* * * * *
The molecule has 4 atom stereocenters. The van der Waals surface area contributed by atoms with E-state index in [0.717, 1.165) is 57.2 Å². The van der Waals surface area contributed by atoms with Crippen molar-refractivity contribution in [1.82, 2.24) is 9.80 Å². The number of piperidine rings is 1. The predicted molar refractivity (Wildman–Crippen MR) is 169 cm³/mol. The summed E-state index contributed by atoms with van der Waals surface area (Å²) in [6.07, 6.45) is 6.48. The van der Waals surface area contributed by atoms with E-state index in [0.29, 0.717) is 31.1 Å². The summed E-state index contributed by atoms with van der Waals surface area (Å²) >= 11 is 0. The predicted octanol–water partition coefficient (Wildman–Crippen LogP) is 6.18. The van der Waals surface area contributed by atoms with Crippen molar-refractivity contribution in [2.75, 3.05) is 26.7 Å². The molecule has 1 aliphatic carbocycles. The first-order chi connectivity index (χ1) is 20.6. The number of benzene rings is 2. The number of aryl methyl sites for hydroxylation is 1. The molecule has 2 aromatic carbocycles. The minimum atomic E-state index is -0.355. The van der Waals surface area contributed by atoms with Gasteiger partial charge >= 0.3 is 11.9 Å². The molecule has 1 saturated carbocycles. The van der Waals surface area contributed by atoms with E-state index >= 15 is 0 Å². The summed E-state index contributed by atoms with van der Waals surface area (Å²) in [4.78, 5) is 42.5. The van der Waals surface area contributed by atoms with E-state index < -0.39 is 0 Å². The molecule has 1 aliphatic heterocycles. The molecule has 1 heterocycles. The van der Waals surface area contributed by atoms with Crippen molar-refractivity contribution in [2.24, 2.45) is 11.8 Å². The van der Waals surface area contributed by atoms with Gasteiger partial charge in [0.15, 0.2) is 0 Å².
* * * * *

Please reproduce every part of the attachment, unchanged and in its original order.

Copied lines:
The molecule has 4 atom stereocenters. The van der Waals surface area contributed by atoms with E-state index in [0.717, 1.165) is 57.2 Å². The van der Waals surface area contributed by atoms with Crippen molar-refractivity contribution in [1.82, 2.24) is 9.80 Å². The number of piperidine rings is 1. The predicted molar refractivity (Wildman–Crippen MR) is 169 cm³/mol. The summed E-state index contributed by atoms with van der Waals surface area (Å²) in [6.07, 6.45) is 6.48. The van der Waals surface area contributed by atoms with E-state index in [0.29, 0.717) is 31.1 Å². The summed E-state index contributed by atoms with van der Waals surface area (Å²) >= 11 is 0. The predicted octanol–water partition coefficient (Wildman–Crippen LogP) is 6.18. The van der Waals surface area contributed by atoms with Crippen molar-refractivity contribution in [2.75, 3.05) is 26.7 Å². The molecule has 1 aliphatic carbocycles. The first-order chi connectivity index (χ1) is 20.6. The number of benzene rings is 2. The number of aryl methyl sites for hydroxylation is 1. The molecule has 2 aromatic carbocycles. The minimum atomic E-state index is -0.355. The van der Waals surface area contributed by atoms with Gasteiger partial charge >= 0.3 is 11.9 Å². The molecule has 1 saturated carbocycles. The van der Waals surface area contributed by atoms with E-state index >= 15 is 0 Å². The summed E-state index contributed by atoms with van der Waals surface area (Å²) in [4.78, 5) is 42.5. The van der Waals surface area contributed by atoms with E-state index < -0.39 is 0 Å². The molecule has 1 aliphatic heterocycles. The molecule has 1 heterocycles. The van der Waals surface area contributed by atoms with Crippen molar-refractivity contribution in [2.24, 2.45) is 11.8 Å². The van der Waals surface area contributed by atoms with Gasteiger partial charge in [0.15, 0.2) is 0 Å².